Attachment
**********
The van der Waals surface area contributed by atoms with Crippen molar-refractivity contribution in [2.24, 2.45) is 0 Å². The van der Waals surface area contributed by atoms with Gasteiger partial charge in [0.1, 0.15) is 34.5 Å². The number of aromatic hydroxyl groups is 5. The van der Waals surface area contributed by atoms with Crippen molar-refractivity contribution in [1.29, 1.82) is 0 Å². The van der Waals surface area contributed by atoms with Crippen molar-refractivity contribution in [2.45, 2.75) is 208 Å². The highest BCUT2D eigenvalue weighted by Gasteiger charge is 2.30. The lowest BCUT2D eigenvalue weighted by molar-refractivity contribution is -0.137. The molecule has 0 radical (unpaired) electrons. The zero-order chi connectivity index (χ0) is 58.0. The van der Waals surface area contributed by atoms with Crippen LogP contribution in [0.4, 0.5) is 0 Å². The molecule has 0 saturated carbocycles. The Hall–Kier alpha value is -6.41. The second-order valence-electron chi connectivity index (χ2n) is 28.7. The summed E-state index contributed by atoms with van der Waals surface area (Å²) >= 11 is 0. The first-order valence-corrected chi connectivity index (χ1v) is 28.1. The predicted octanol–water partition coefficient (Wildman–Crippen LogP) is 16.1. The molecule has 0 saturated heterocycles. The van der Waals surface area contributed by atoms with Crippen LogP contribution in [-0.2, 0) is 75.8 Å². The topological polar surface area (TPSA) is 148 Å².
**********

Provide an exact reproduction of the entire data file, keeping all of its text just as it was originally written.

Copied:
The van der Waals surface area contributed by atoms with Crippen molar-refractivity contribution in [2.24, 2.45) is 0 Å². The van der Waals surface area contributed by atoms with Gasteiger partial charge in [0.1, 0.15) is 34.5 Å². The number of aromatic hydroxyl groups is 5. The van der Waals surface area contributed by atoms with Crippen molar-refractivity contribution in [1.29, 1.82) is 0 Å². The van der Waals surface area contributed by atoms with Crippen molar-refractivity contribution in [2.45, 2.75) is 208 Å². The highest BCUT2D eigenvalue weighted by Gasteiger charge is 2.30. The lowest BCUT2D eigenvalue weighted by molar-refractivity contribution is -0.137. The molecule has 0 radical (unpaired) electrons. The zero-order chi connectivity index (χ0) is 58.0. The van der Waals surface area contributed by atoms with Crippen LogP contribution in [0.4, 0.5) is 0 Å². The molecule has 0 saturated carbocycles. The Hall–Kier alpha value is -6.41. The second-order valence-electron chi connectivity index (χ2n) is 28.7. The summed E-state index contributed by atoms with van der Waals surface area (Å²) >= 11 is 0. The first-order valence-corrected chi connectivity index (χ1v) is 28.1. The predicted octanol–water partition coefficient (Wildman–Crippen LogP) is 16.1. The molecule has 0 saturated heterocycles. The van der Waals surface area contributed by atoms with Crippen LogP contribution in [-0.2, 0) is 75.8 Å². The topological polar surface area (TPSA) is 148 Å².